More listening occasions, better targeting: HEARD 2024

“Audio audiences are continuing to grow because there are now more listening occasions.”

One of the most important learnings for media buyers and advertising creatives at today’s HEARD conference was that advertisers can now reach both mass and niche audiences far more effectively in audio than ever before.

In a panel discussion featuring ARN’s Venessa Hunt, SCA’s Olly Newton, NINE’s Ash Earnshaw, and Nova’s Nicole Bence, the audience was reminded that audio audiences are still increasing.

Despite people thinking that audiences are migrating to other digital media, radio’s mass broadcast reach actually is still continuing to grow.

“There is no digital migration, we are increasing audiences…

 “We don’t have a decreasing audience problem in audio like some other media, we are having incremental growth of audiences as more audio platforms are increasing their  listening.”

In addition to the mass reach of live broadcast and streaming live radio, the audio industry has now developed highly targeted content through podcasts. Audio can now speak both one to one and one to many, with broadcast radio reaching lots of listeners in real time and podcasts targeting specialist communities of interest that niche advertisers want to reach.

Media buyers should be thinking, “my $10 stays where it is on radio, because the audience is still there and I will find some more dollars to catch the new audio audience on the digital platforms.”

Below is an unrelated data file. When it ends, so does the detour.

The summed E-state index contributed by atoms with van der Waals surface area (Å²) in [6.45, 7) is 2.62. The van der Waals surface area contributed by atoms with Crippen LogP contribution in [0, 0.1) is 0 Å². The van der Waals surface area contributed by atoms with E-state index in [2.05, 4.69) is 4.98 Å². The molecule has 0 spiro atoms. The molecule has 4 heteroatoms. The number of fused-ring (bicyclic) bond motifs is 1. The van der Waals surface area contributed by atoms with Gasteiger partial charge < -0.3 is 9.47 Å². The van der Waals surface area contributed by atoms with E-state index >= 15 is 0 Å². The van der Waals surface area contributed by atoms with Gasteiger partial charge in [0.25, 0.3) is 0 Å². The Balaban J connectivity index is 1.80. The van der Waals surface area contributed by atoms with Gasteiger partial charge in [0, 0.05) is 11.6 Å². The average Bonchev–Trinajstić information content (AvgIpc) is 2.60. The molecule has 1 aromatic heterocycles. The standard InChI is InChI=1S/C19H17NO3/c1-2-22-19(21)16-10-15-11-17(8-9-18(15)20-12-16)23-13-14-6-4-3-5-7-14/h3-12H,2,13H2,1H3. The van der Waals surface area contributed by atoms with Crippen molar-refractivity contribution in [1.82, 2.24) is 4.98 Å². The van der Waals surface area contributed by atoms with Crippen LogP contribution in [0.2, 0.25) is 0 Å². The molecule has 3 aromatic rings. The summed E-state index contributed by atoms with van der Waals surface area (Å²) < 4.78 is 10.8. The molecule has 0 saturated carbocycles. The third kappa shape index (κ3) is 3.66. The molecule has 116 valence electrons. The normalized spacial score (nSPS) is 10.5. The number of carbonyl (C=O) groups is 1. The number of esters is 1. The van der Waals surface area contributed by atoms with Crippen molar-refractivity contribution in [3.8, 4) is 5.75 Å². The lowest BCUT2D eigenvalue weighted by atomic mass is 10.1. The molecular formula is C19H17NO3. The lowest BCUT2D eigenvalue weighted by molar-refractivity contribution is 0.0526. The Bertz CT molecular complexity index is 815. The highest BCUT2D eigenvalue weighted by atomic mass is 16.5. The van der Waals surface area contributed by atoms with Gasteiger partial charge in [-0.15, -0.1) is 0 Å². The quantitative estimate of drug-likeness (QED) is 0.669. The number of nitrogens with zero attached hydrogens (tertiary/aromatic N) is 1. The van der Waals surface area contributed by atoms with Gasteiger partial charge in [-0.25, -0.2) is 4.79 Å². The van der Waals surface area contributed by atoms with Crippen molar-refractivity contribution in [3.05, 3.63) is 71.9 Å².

In another session, Nine’s Matthew Thompson described the listeners to his podcast as niche and highly targeted. “When people open a podcast they are asking to be engaged. They are wanting compelling long form emotive content that is highly relevant to them.”

It’s now easier to buy audio programmatically across podcasting and streaming.

“Radio360 has been an absolute game changer for us all to understand how people are consuming live radio and digital. We have more capability now… unlocking the full value of total audio can help the advertising businesses in this room.”

The way that radio can deliver for clients was highlighted by the ARN CEO and CRA Chair Ciaran Davis who pushed home the message that radio reaches more than 80% of Australians and that it can deliver big for advertisers.

Backing up the message, Mark Ritson likened radio to Robin in Batman and Robin, or Spock in Start Trek, Lois Lane in Superman, Dr Watson in Sherlock Holmes and the many side kicks to heroes, who have very low profiles and whose names no one ever remembers.

They’re practical, stoic, loyal, dependable (surprisingly hot), dedicated, unpretentious and supportive. But we don’t give them enough credit.

“Radio is the ultimate media side kick… they save the day and make everything greaat, but often don’t get the credit they deserve,” said Ritson.

He used data to prove his point.

“ESOV (Excess Share of Voice) is a thing… it has been reexamined for the digital age, it improves the effectiveness of both low and hig attention campaigns.”

ESOV is a very good signal that sales growth will follow. “Maintaining a good share of voice in your campaign, and adding emotion to good creative can deliver more than the expected return… it’s a real thing. Radio in the mix helps the effectiveness of your campaigns…  it also improves brand image.”

He presented data showing that radio, if added to a typical ESOV campaign, increases return by 16%. “In other words, a little bit of radio makes your campaign better.”

Based on Ritson’s figures, advertisers should spend 11% of their campaign budgets on radio to get maximum effectiveness.


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